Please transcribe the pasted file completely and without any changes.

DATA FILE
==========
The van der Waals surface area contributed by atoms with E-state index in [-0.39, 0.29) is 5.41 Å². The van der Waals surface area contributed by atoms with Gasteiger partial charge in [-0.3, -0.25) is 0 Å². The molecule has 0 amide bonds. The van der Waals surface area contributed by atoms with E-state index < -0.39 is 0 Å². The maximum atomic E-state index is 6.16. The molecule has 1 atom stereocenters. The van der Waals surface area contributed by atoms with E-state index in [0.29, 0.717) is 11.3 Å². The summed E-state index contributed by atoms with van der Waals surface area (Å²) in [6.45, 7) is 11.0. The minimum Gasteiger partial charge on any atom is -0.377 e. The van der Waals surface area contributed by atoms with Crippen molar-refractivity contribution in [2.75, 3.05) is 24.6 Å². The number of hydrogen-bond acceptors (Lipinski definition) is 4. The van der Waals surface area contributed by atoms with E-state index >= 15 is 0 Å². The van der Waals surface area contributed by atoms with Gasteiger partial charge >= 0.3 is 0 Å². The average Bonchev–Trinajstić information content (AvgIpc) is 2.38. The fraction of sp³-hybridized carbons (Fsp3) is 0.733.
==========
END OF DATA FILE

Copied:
The van der Waals surface area contributed by atoms with E-state index in [-0.39, 0.29) is 5.41 Å². The van der Waals surface area contributed by atoms with Gasteiger partial charge in [-0.3, -0.25) is 0 Å². The molecule has 0 amide bonds. The van der Waals surface area contributed by atoms with E-state index < -0.39 is 0 Å². The maximum atomic E-state index is 6.16. The molecule has 1 atom stereocenters. The van der Waals surface area contributed by atoms with E-state index in [0.29, 0.717) is 11.3 Å². The summed E-state index contributed by atoms with van der Waals surface area (Å²) in [6.45, 7) is 11.0. The minimum Gasteiger partial charge on any atom is -0.377 e. The van der Waals surface area contributed by atoms with Crippen molar-refractivity contribution in [2.75, 3.05) is 24.6 Å². The number of hydrogen-bond acceptors (Lipinski definition) is 4. The van der Waals surface area contributed by atoms with E-state index >= 15 is 0 Å². The van der Waals surface area contributed by atoms with Gasteiger partial charge >= 0.3 is 0 Å². The average Bonchev–Trinajstić information content (AvgIpc) is 2.38. The fraction of sp³-hybridized carbons (Fsp3) is 0.733.